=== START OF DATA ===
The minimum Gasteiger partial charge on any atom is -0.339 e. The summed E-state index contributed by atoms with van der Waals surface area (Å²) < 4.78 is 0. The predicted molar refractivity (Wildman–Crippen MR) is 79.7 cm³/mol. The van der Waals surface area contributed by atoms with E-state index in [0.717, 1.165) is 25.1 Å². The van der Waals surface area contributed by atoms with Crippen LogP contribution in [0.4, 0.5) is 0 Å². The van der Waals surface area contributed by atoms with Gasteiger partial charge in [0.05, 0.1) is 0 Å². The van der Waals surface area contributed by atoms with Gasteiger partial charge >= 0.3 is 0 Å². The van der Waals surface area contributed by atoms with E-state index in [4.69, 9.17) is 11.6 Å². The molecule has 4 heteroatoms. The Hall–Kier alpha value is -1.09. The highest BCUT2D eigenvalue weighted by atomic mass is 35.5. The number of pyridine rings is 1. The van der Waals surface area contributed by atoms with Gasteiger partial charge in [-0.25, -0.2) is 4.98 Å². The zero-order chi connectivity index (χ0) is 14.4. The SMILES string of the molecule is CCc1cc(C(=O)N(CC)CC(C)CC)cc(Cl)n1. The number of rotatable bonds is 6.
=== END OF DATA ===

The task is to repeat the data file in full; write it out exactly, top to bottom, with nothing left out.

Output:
The minimum Gasteiger partial charge on any atom is -0.339 e. The summed E-state index contributed by atoms with van der Waals surface area (Å²) < 4.78 is 0. The predicted molar refractivity (Wildman–Crippen MR) is 79.7 cm³/mol. The van der Waals surface area contributed by atoms with E-state index in [0.717, 1.165) is 25.1 Å². The van der Waals surface area contributed by atoms with Crippen LogP contribution in [0.4, 0.5) is 0 Å². The van der Waals surface area contributed by atoms with Gasteiger partial charge in [0.05, 0.1) is 0 Å². The van der Waals surface area contributed by atoms with Gasteiger partial charge >= 0.3 is 0 Å². The van der Waals surface area contributed by atoms with E-state index in [4.69, 9.17) is 11.6 Å². The molecule has 4 heteroatoms. The Hall–Kier alpha value is -1.09. The highest BCUT2D eigenvalue weighted by atomic mass is 35.5. The number of pyridine rings is 1. The van der Waals surface area contributed by atoms with Gasteiger partial charge in [-0.25, -0.2) is 4.98 Å². The zero-order chi connectivity index (χ0) is 14.4. The SMILES string of the molecule is CCc1cc(C(=O)N(CC)CC(C)CC)cc(Cl)n1. The number of rotatable bonds is 6.